2012 journal article

Asymmetric Dispersal Can Maintain Larval Polymorphism: A Model Motivated by Streblospio benedicti

Integrative and Comparative Biology, 52(1), 197–212.

By: C. Zakas* & D. Hall*

MeSH headings : Alleles; Animals; Body Size / physiology; Computer Simulation; Ecosystem; Female; Fertility; Gene Frequency; Genetic Variation; Genotype; Haploidy; Larva / genetics; Larva / growth & development; Larva / physiology; Male; Models, Biological; Phenotype; Polychaeta / genetics; Polychaeta / growth & development; Polychaeta / physiology; Population Dynamics; Selection, Genetic; Species Specificity
Source: Crossref
Added: January 5, 2020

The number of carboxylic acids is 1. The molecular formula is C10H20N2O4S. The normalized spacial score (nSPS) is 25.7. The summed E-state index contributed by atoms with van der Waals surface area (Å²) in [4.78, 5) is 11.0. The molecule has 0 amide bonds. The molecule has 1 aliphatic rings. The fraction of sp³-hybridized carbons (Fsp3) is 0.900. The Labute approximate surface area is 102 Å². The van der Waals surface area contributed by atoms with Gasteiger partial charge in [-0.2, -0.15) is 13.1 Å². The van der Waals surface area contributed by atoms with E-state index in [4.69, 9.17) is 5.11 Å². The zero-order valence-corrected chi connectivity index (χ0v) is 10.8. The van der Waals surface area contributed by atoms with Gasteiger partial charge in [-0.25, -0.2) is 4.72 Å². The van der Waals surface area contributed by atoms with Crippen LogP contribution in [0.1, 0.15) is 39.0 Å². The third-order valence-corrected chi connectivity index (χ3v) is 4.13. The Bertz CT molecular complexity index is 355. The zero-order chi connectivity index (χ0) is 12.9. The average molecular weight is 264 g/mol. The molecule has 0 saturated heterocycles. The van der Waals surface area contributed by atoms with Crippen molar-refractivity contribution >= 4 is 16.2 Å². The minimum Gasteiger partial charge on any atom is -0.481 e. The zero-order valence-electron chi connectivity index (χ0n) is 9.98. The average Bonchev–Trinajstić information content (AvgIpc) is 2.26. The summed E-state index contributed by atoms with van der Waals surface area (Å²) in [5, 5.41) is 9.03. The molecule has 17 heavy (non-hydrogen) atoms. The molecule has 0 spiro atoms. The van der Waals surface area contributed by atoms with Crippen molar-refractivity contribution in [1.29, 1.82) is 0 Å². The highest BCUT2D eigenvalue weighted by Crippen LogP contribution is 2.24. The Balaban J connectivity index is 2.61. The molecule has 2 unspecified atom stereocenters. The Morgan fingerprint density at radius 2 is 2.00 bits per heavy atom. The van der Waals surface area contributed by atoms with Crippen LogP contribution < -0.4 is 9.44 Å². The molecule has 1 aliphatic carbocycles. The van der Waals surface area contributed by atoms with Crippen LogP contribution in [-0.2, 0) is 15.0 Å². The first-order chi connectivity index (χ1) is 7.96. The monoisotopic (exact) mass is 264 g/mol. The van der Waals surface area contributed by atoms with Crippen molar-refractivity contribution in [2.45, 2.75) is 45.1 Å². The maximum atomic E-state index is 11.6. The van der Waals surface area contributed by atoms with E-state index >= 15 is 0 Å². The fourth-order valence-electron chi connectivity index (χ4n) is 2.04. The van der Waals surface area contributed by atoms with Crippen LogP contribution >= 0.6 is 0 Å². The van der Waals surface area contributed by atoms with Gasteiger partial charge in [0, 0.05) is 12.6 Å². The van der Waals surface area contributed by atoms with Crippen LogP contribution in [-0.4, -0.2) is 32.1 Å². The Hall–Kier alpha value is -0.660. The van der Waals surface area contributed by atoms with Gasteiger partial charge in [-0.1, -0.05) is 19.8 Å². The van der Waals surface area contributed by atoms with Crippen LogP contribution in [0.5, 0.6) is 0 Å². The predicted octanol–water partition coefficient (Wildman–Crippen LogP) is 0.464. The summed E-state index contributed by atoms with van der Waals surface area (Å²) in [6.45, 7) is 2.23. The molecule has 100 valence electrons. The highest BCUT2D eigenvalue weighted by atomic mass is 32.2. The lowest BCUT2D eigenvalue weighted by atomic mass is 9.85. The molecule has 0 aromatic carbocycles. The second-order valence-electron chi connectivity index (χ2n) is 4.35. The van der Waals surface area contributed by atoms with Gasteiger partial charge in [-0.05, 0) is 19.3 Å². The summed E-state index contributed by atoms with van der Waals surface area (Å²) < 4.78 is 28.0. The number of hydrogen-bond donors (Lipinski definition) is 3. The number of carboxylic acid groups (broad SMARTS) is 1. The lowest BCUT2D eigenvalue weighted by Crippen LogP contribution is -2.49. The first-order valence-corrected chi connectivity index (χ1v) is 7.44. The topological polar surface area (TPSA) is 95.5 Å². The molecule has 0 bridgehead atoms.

Polymorphism in traits affecting dispersal occurs in a diverse variety of taxa. Typically, the maintenance of a dispersal polymorphism is attributed to environmental heterogeneity where parental bet-hedging can be favored. There are, however, examples of dispersal polymorphisms that occur across similar environments. For example, the estuarine polychaete Streblospio benedicti has a highly heritable offspring dimorphism that affects larval dispersal potential. We use analytical models of dispersal to determine the conditions necessary for a stable dispersal polymorphism to exist. We show that in asexual haploids, sexual haploids, and in sexual diploids in the absence of overdominance, asymmetric dispersal is required in order to maintain a dispersal polymorphism when patches do not vary in intrinsic quality. Our study adds an additional factor, dispersal asymmetry, to the short list of mechanisms that can maintain polymorphism in nature. The region of the parameter space in which polymorphism is possible is limited, suggesting why dispersal polymorphisms within species are rare.